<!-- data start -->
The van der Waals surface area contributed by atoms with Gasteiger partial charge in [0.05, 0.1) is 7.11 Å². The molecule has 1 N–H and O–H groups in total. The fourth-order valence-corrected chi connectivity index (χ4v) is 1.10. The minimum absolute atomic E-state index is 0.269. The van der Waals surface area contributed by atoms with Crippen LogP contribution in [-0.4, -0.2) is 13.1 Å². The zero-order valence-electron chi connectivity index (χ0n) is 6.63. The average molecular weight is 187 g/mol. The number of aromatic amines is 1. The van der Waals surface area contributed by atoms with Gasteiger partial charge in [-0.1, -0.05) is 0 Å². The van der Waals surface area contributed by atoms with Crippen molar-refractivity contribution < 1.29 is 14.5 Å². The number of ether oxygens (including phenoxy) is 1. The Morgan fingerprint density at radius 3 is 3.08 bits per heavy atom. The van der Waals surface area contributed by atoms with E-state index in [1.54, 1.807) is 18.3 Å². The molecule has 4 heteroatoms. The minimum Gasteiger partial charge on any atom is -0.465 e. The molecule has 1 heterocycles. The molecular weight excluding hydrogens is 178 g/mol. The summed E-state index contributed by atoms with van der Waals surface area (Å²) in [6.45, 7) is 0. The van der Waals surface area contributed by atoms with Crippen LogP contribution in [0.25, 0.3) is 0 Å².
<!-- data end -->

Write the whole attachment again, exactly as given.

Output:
The van der Waals surface area contributed by atoms with Gasteiger partial charge in [0.05, 0.1) is 7.11 Å². The molecule has 1 N–H and O–H groups in total. The fourth-order valence-corrected chi connectivity index (χ4v) is 1.10. The minimum absolute atomic E-state index is 0.269. The van der Waals surface area contributed by atoms with Crippen LogP contribution in [-0.4, -0.2) is 13.1 Å². The zero-order valence-electron chi connectivity index (χ0n) is 6.63. The average molecular weight is 187 g/mol. The number of aromatic amines is 1. The van der Waals surface area contributed by atoms with Gasteiger partial charge in [-0.1, -0.05) is 0 Å². The van der Waals surface area contributed by atoms with Crippen molar-refractivity contribution < 1.29 is 14.5 Å². The number of ether oxygens (including phenoxy) is 1. The Morgan fingerprint density at radius 3 is 3.08 bits per heavy atom. The van der Waals surface area contributed by atoms with E-state index in [1.54, 1.807) is 18.3 Å². The molecule has 4 heteroatoms. The minimum Gasteiger partial charge on any atom is -0.465 e. The molecule has 1 heterocycles. The molecular weight excluding hydrogens is 178 g/mol. The summed E-state index contributed by atoms with van der Waals surface area (Å²) in [6.45, 7) is 0. The van der Waals surface area contributed by atoms with Crippen LogP contribution in [0.25, 0.3) is 0 Å².